Kyrgyzstan dreams of becoming global creative industries hub
Residents of the hub are being lured through generous tax incentives.
Kyrgyzstan’s president has given final approval to the creation of a park for creative industries that the government hopes will attract professionals working in IT, cinema, music and design through tax breaks.
The incentives approved by Sadyr Japarov will cover 20 different types of activities and will extend to foreign companies and businesspeople as well as those from Kyrgyzstan. The primary criterion is that entities based at what will be known as the Creative Industries Park should show that 90 percent of their operations are based around creative activities.
The backers of the law are enthusiastic about the new law’s potential for transforming Kyrgyzstan into a regional leader for the arts as well as generate revenue for the budget.
The exact nature of the incentives have yet to be devised, but experts watching these developments believe they have a good idea of what is awaiting.
Nazgul Kubakayeva, the director of the Creative Industries Association, a Bishkek-based lobby group, has said that residents of the new park will be exempt from sales tax and taxes on profit. Employees of resident entities will pay a reduced rate of income tax – so 5 percent instead of 10 percent – and the size of required social security contributions will also be lower, Kubakayeva said in a July interview with the Central Asian Bureau for Analytical Reporting.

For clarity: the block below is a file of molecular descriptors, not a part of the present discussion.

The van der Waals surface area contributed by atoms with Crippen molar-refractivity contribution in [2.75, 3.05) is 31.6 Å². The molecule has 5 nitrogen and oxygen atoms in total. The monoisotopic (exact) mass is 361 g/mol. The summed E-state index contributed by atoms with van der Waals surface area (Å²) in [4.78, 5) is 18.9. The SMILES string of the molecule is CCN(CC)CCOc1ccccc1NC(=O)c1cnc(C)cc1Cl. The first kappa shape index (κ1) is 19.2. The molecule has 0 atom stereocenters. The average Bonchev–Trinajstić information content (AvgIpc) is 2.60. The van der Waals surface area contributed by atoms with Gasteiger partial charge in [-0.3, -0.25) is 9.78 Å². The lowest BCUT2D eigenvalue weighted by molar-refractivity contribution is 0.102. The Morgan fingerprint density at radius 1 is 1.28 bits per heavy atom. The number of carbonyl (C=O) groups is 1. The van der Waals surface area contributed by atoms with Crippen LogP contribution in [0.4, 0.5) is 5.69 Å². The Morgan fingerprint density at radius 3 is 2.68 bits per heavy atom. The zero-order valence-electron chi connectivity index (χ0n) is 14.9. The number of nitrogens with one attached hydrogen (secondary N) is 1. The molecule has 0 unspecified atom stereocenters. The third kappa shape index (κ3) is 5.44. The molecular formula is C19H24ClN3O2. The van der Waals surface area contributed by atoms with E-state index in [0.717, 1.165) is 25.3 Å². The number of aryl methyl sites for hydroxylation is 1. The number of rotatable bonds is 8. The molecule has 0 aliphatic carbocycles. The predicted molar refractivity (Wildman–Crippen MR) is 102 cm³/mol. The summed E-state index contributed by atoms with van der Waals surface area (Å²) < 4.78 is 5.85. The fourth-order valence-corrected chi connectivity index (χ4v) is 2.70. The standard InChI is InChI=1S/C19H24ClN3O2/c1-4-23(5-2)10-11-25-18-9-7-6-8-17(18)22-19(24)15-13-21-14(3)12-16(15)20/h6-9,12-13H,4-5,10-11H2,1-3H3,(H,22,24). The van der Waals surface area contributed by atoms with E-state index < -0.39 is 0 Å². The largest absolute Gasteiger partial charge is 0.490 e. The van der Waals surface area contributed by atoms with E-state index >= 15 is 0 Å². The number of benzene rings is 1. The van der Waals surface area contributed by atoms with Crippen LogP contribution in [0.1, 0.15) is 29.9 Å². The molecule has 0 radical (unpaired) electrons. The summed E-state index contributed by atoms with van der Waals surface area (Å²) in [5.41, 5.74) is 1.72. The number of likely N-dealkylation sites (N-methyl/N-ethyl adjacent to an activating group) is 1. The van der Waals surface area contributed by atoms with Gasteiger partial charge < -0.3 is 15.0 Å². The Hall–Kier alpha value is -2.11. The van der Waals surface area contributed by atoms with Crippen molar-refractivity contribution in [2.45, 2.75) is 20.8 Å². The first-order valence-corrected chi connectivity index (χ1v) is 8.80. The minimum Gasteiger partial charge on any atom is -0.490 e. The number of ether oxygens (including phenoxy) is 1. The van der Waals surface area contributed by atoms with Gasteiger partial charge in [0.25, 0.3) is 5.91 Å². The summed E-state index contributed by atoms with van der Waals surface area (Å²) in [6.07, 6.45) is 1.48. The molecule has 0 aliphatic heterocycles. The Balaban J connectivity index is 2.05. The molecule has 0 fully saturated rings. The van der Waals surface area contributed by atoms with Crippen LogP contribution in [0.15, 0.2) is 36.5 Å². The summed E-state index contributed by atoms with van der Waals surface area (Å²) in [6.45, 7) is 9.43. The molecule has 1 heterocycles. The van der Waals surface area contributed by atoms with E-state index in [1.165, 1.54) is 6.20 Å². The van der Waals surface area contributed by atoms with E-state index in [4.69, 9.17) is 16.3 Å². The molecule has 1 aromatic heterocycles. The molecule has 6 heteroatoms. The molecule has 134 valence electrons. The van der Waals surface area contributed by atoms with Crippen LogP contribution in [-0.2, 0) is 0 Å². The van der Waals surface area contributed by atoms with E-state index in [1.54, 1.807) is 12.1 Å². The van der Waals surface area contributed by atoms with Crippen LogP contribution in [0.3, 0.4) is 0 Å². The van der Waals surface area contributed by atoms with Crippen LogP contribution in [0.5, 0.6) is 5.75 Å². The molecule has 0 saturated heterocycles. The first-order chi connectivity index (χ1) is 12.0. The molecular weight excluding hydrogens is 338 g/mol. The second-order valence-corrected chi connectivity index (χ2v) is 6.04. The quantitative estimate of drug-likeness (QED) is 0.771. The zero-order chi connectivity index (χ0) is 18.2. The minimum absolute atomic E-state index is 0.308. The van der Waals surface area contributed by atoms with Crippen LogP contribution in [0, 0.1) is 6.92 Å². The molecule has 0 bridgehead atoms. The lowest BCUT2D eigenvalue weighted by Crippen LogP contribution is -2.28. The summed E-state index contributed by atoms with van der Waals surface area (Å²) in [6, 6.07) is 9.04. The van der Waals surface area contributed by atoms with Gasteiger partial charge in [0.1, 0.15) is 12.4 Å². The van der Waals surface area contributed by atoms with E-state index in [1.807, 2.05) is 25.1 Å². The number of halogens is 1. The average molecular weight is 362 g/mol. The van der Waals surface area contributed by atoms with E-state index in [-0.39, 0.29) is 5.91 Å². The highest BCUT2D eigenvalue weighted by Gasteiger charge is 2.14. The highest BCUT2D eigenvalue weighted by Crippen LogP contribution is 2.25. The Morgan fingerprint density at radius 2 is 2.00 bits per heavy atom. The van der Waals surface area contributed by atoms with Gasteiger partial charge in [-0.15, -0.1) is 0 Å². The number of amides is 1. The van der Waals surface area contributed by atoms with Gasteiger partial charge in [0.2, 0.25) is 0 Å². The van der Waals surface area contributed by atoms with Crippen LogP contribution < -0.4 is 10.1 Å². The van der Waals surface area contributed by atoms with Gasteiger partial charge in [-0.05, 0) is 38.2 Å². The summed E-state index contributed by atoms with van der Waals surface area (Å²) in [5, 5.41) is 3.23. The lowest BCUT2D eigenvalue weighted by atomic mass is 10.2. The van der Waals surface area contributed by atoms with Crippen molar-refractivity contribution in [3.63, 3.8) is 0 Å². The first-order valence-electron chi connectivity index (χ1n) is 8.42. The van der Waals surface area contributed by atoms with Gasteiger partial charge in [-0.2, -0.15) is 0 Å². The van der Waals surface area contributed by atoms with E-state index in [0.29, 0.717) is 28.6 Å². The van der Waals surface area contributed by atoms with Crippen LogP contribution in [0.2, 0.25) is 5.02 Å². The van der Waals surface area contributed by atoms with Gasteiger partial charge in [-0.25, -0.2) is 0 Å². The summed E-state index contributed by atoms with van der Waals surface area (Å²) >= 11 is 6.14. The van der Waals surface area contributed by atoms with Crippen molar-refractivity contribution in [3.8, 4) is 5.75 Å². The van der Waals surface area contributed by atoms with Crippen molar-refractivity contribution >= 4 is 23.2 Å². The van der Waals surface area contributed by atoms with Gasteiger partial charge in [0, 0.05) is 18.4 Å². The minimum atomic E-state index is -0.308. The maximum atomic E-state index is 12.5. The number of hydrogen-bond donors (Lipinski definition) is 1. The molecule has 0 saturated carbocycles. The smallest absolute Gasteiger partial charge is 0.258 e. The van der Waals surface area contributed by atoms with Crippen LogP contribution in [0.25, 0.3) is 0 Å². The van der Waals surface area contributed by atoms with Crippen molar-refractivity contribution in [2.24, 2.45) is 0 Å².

The tax question is a central component of this initiative.
Entrepreneur Daniyar Amanaliyev, a vocal champion of the creative economy sector, explained in a YouTube talk earlier this year that as the authorities seek increasingly to diversify their tax base away from only large enterprises, they are looking at small- and medium-sized businesses that have for years flown under the radar. This shift in policy will affect people in the creative sector too, he said.
“Better to agree now on a special tax regime. The Creative Industries Park [will be] created and many talented people will not have to flee Kyrgyzstan once they realize that they will be forced to pay a lot,” he argued.
This is not Kyrgyzstan’s first run at something of this kind. A High-Tech Park, whose companies mainly work on providing IT services to foreign firms, has been up and running since 2011 and currently counts around 100 resident entities.
The volume of money generated there is relatively modest, though. Total revenue at the park in 2021 amounted to about 2.1 billion som ($25 million), an amount that later translated into 62 million som in tax payments.
Ayzirek Imanaliyeva is a journalist based in Bishkek.
Sign up for Eurasianet's free weekly newsletter. Support Eurasianet: Help keep our journalism open to all, and influenced by none.